A couple weeks ago, I made this gnocchi for my cooking club friends and it was a huge hit, which is saying something because we are pretty frank and honest as a group. I’d never made it before so I found a recipe on Epicurious.com, tweaked it ever so slightly (For example, I didn’t see a need to add brown sugar to the already sweet potatoes) and was pleased to find they were leaps and bounds better than the tough, doughy store-bought gnocchi I had recently purchased. The effort paid off.
I was going to suggest you could use store-bought ricotta in this recipe and, of course, you can do whatever you want, I’m certainly not the boss of you, but I changed my mind. I think if you are going to embark on this journey you should go ahead and make the Fresh Ricotta Cheese. Because really, if you are going to take the time to cut all those adorable pillows of gnocchi, they should be the freshest, most tender, little pillows they can be. And the fresh ricotta is ridiculously easy to make, you just have to make it at least a couple hours ahead. You also have to have cheesecloth which some people seem to find mysterious but it’s usually right there in the pyrex and gadget section of the supermarket.
As you might have imagined, this is not a quick weeknight recipe. I don’t believe it requires any great skill but it does require time, patience and attention. Please read through the recipe (always advised) before you begin so you have an idea of the time involved. It’s hard for me to estimate because everyone has their own pace. When I make this recipe again I plan to employ the capable hands of my children to cut and shape the pillows of gnocchi, that should save lots of time! Or I might bribe a friend with wine…
I think this would be a perfect dish to make as an appetizer for a holiday party. It was great when I warmed up leftovers the next day so you could safely make it a day ahead and warm it just before serving.
Sweet Potato Gnocchi with Brown Butter, Sage, and Fresh Ricotta
Adapted from Epicurious.com ~ Makes about 10 servings
approximately 2 pounds sweet potatoes (that’s about 2 large or 3-4 small), baked, cooled, and peeled
12 ounces fresh ricotta plus more to crumble on top (about 4 ounces), make sure it’s well drained
1 cup parmesan cheese, finely grated
2 1/2 tablespoons salt
1/2 teaspoon nutmeg (freshly grated if possible or ground)
approximately 2 1/2 cups flour
1 cup unsalted butter
6 tablespoons fresh sage, chopped
kosher salt and freshly ground pepper
Preheat oven to 400 degrees F. Scrub sweet potatoes then pierce them all over with a fork. Bake on a sheet pan lined with parchment paper or aluminum foil in preheated oven for about 1 hour, test for doneness by sticking a fork in the center, they should be tender all the way through. Allow the sweet potatoes to cool before peeling.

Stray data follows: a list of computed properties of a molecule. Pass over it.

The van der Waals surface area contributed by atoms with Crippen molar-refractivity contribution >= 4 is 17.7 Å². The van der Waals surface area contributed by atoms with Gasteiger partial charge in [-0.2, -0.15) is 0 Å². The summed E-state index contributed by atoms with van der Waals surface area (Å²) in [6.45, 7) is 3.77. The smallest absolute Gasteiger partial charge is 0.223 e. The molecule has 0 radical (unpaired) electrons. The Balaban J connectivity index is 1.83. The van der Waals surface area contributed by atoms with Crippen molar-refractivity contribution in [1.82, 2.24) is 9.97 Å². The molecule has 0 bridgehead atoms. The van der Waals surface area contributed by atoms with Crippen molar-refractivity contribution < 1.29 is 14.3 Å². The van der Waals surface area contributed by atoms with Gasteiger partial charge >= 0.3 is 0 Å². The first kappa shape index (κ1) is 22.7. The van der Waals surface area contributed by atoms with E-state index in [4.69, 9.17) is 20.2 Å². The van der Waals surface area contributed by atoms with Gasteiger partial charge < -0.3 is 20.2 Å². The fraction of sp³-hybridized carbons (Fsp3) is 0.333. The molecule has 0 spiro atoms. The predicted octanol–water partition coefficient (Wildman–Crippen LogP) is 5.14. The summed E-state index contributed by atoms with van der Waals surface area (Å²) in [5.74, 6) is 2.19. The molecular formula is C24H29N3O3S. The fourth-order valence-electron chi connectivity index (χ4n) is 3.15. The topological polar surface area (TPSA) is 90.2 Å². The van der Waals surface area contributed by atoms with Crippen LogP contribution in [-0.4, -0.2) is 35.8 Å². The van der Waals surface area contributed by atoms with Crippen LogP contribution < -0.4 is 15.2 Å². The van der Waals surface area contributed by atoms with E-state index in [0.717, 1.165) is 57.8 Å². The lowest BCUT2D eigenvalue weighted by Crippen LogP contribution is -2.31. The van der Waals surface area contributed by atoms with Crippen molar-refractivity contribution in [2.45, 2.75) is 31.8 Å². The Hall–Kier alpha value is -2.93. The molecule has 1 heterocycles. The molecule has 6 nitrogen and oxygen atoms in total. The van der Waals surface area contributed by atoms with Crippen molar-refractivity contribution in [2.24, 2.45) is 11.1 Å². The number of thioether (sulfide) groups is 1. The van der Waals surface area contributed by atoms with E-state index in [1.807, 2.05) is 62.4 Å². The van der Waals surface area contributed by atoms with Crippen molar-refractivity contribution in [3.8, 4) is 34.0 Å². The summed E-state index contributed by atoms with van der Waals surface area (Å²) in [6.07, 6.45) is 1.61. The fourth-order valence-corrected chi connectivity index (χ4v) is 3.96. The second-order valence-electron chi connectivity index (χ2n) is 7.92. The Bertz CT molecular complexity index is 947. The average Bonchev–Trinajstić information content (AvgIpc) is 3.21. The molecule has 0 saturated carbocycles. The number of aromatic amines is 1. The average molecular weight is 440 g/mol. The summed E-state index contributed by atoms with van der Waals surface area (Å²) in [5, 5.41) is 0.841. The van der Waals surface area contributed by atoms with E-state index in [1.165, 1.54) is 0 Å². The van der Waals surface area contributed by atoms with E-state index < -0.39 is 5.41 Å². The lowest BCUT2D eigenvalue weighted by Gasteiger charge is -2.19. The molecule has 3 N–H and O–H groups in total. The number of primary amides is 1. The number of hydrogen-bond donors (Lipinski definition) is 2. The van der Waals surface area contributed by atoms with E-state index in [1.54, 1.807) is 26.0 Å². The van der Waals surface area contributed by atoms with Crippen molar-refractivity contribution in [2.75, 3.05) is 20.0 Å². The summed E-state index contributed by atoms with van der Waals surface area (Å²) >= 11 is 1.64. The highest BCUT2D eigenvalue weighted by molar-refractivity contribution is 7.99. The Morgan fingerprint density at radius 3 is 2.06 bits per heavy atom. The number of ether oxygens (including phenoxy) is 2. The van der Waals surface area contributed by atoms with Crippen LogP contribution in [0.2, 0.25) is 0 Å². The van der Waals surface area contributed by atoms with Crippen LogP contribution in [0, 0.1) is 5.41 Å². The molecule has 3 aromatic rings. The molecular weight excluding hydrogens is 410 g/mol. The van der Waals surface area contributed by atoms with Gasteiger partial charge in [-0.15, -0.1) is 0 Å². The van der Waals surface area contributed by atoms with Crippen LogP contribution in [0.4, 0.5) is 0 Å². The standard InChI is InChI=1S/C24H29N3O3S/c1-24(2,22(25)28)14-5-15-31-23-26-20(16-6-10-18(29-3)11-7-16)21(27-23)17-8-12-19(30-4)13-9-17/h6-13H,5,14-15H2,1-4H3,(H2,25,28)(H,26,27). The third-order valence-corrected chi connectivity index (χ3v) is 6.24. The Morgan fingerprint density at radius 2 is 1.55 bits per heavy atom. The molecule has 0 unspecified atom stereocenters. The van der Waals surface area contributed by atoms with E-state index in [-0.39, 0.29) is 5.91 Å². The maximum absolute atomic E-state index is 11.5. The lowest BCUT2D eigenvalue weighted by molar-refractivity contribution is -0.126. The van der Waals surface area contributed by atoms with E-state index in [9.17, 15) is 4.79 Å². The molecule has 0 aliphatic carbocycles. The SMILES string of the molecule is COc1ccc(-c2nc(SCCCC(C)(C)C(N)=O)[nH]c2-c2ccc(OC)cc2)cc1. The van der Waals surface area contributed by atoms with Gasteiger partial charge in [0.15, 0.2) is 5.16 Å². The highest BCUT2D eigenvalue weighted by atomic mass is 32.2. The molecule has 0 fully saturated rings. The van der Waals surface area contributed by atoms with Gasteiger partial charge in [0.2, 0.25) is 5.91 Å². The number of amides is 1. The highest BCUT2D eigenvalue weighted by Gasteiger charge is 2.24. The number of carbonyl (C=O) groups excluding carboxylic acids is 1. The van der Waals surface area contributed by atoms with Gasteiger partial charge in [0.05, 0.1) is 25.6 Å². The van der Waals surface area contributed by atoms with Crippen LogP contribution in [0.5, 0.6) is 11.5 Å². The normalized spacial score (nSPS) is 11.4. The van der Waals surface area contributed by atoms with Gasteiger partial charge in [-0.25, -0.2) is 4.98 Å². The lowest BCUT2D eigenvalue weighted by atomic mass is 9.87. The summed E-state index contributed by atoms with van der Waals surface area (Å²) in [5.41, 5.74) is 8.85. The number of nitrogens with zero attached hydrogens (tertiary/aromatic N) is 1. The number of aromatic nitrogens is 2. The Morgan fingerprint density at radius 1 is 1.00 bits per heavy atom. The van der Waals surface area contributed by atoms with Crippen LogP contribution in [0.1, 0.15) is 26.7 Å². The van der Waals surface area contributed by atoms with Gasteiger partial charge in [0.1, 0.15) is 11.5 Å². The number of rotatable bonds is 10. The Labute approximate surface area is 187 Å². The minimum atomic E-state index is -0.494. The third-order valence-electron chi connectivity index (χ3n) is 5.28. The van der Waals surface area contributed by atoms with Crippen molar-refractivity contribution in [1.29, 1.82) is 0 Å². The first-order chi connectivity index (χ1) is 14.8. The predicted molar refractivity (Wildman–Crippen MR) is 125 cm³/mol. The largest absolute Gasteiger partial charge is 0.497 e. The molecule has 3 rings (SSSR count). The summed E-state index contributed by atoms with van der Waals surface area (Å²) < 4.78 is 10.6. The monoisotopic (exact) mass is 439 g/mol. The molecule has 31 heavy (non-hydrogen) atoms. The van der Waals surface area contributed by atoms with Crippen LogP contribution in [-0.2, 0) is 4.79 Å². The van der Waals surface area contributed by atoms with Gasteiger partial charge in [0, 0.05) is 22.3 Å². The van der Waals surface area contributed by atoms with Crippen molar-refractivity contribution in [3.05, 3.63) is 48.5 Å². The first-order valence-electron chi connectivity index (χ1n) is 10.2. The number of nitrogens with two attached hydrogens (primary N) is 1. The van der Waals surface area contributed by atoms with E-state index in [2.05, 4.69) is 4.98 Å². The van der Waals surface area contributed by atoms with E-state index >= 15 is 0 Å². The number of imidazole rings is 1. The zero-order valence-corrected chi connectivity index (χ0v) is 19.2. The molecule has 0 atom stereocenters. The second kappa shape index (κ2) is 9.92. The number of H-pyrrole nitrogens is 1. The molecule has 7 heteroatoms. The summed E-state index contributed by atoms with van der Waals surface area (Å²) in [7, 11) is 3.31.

Once cooled and peeled, run the sweet potatoes through a food mill or potato ricer if you have one. If you don’t, no big deal, just mash them in a large bowl.
Add ricotta, parmesan, salt, nutmeg and flour.
Mix gently with a fork until fully combined.
Add about one cup of the flour and gently mix it in then gradually add more flour, about 1/4 cup at a time, until a soft dough forms. In order to achieve the lightest textured gnocchi, you don’t want to add too much flour or overwork the dough.
Fill a 6 -8-quart pot with water, leaving about 4 inches below the top, and place on the stove to heat on medium-high while you shape the gnocchi. If it begins to boil before you’re ready, turn it to low.
Lightly flour a large cutting board and turn the dough onto it. Cut the dough into 6 strips. The dough will be sticky. Using a light touch, put a little flour on your hands and work each strip into a long rope, about 1 1/2 inches in diameter. Cut the rope into 16 – 18 pieces. Keep a little flour handy to sprinkle on the dough as needed.
Place gnocchi on a parchment paper lined sheet pan and mark them with the tines of a fork.
Once they are all formed, bring the pot of water to a rolling boil, then, carefully, using a large cooking spoon, lower the gnocchi into the water in batches of 14 – 16 pieces. Allow the gnocchi to boil for 5 – 6 minutes (they will float to the top) then transfer to another large sheet pan or baking pan. I lined mine with parchment but it’s not absolutely necessary.
Let the gnocchi cool completely while you prepare the butter in the following steps.
Preheat oven to 300 degrees F to keep gnocchi warm after sauteeing.
Wash and dry sage leaves then remove the stems and chop or thinly slice the leaves. I don’t have a picture of them chopped, my bad. Set aside.
In a large saucepan, melt the butter on medium-high heat. Cook for about 5 minutes, until the butter solids are brown, stirring or swirling the pan occasionally. You might think it’s too dark, I promise it’s fine.
Stir in the chopped sage, the butter will bubble up, remove from heat. Season to your taste with salt and freshly ground pepper.
Now comes the fun part. Preheat large, heavy skillet on medium-high heat and have a clean baking pan ready.
Working in batches, add half the brown butter mixture to the skillet then add the gnocchi, placing each one carefully and making sure not to crowd the pan. Allow the gnocchi to cook for about 3 minutes on each side until browned and heated through. Transfer to baking pan and keep warm in the oven. Repeat the process with the remaining brown butter and gnocchi.
Once all the gnocchi has been browned, pour on the remaining brown butter sauce. Top with more fresh ricotta and parmesan (and, if you have whole nutmeg on hand, a little more of that freshly grated would be nice) and keep warm in the oven until ready to serve.
I hope you enjoy this holiday season to its fullest with an open heart and happy soul!